So how can a DNA Database impact on that situation either way? Surely it makes easier to prove similarities rather than the other way around.

    falkirk_mark – Member

    You walk home from the pub pissed as a fart drinking from a beer bottle you should not have taken ,you discard said bottle and some henious crime happens there. Police come and find bottle but can find no evidence of anyone else being there. (would you fancy your chances not to be fitted up)

    Same point as above regarding defending in court.

    kennyNI – Member

    Future crime investigation methods:

    First they (they being the equivalent of the stasi) collect ALL DNA samples at crime scene, then arrest everyone that shows up. Then you will have to prove that you are innocent.

    So in a police state they could impose a DNA database anyway, so the fact we had one would not make that scenarion any more or less likely, so really its not a valid point.

    TandemJeremy – Member
    Future increases in scope. release of data to insurance companies. “ah ha – you have a marker for cancer – your house insurance premium goes up” that sort of thing TandemJeremy – Member

    An alternative view is that it might improve tyour chances of survival due to being pre-diagnosed and monitored thus actually reducing premiums. Besides whats to stop insurers from requiring a DNA sample as a condition of offering insurance?

    joemarshall
    Member

    0.0001% chance of false positive which is about 1 in a million if my maths is right???

    Isn’t it 0.0001% chance of two people having matching DNA under the test. Meaning that given a population of 50 million, there are 49 other people with the same DNA, and suddenly that 1 in a million doesn’t sound so good? (the actually figures are probably not quite so bad, probably more like 10 other people, but even so, it demonstrates why they couldn’t just rely on a database).

    Joe

    uplink
    Member

    Besides whats to stop insurers from requiring a DNA sample as a condition of offering insurance?

    I believe there’s an agreement between themselves not to do this at the moment – in the US there’s legislation to prevent DNA discrimination

    G
    Member

    uplink – Member

    Besides whats to stop insurers from requiring a DNA sample as a condition of offering insurance?

    I believe there’s an agreement between themselves not to do this at the moment – in the US there’s legislation to prevent DNA discrimination

    So thats 3 separate answers to TJ’s original point then.

    joemarshall – Member

    0.0001% chance of false positive which is about 1 in a million if my maths is right???

    Isn’t it 0.0001% chance of two people having matching DNA under the test. Meaning that given a population of 50 million, there are 49 other people with the same DNA, and suddenly that 1 in a million doesn’t sound so good? (the actually figures are probably not quite so bad, probably more like 10 other people, but even so, it demonstrates why they couldn’t just rely on a database).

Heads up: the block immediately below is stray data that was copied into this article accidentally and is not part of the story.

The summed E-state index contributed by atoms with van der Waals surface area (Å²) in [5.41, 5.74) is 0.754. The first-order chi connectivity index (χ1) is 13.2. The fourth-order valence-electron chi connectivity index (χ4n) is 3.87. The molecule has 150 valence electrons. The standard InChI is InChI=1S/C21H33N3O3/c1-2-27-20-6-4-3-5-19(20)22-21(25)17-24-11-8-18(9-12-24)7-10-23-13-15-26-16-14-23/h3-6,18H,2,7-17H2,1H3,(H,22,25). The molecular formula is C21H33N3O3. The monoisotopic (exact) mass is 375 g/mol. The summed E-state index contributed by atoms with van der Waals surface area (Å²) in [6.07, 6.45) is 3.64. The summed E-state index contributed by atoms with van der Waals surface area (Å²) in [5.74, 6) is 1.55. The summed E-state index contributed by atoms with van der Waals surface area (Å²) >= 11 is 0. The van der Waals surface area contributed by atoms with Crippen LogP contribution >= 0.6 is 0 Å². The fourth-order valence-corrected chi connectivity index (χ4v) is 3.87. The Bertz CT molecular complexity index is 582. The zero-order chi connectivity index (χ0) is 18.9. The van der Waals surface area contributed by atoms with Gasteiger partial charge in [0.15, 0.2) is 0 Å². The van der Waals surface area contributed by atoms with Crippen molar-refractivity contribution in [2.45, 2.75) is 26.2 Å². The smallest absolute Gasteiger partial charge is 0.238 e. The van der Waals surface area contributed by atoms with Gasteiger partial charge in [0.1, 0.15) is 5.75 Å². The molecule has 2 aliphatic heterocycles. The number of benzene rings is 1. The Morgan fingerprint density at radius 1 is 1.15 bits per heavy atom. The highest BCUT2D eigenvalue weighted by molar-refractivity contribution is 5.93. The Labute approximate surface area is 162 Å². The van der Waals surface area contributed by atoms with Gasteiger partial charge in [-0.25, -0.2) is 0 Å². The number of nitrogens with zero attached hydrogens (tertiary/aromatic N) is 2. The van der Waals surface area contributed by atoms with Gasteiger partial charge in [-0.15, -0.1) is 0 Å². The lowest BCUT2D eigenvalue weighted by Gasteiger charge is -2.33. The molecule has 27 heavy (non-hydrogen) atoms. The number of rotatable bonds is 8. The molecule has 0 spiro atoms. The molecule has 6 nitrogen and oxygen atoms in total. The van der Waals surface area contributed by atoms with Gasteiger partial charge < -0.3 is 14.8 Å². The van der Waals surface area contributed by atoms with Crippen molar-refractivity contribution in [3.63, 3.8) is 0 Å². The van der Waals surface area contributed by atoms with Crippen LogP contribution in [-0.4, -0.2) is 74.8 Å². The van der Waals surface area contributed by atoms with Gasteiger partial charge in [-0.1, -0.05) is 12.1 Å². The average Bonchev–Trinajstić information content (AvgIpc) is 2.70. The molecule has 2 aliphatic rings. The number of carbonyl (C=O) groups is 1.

Joe

    Surely thats the other way around. Right now you’;re talking about a theory, with a database you’ve got exact evidence which can be used to derend a case as well as prosecute it.

    See what I mean? Not so easy to reject it when you actually get down to it.

    G
    Member

    On the way into work this am, we were having a conversation about the pros and cons of a national DNA database, and whilst I’ve had an automatic and instinctive reservation about such a thing, I couldn’t really think of a valid reason not to unless you have a criminal intent. I mean if someone nicks or loses it, what use is it, are they going to clone you??

    What actual impact could it have on your civil rights

    Thoughts to be used for the journey home please.

    As has been said, in the wrong hands your DNA profile would provide people with information about you that you wouldnt even know and could make insurance/mortgages and loads of other things impossible for many. Should people with shitty genes have to pay more into the NHS I mean some right wingers think people who smoke should have to pay for treatment… its a debate coming your way in the future.

    IanMunro
    Member

    See what I mean? Not so easy to reject it when you actually get down to it.

    Well that rather depends on what you believe is reasonable or necessary in soiciety rather that what is preferable for the state. You can make similar pragmatic arguments for installing cctv cameras in every home.

    G
    Member

    anagallis_arvensis – Member

    As has been said, in the wrong hands your DNA profile would provide people with information about you

    I think thats also been answered above.

    coffeeking
    Member

    Not wishing to be the devils advocate, just throwing thoughts out there, but…

    1) If you match 49 other people in your country and can explain your whereabouts, as can 48 others, the guilty party is going to stand out. If you can’t and someone else can’t then theres doubt. Combined with other evidence it should be pretty safe.

    2) Better differentiation between those who have illnesses (heart disease etc) would mean insurance companies load their premiums and reduce those without, rather than sharing the blame on everyone. Even if it doesnt benefit everyone, it seems more fair to me. I mean no-one likes having to pay more on their insurance premium on their nice car because some people are clumsy, or because other owners of that type of car are more likely to trash it and claim.

    Ultimately I dont like the idea at all, but I can think of logical arguments in both directions.

    Midnighthour
    Member

    You cant assume our govenments will stay benevolent for all time (the present one is sliding downhill as it is). Once your family DNA is collected, data from that will be held forever and could impact on future generations. Ask the Jewish people what is is like to be traced and condemned for your genetic links.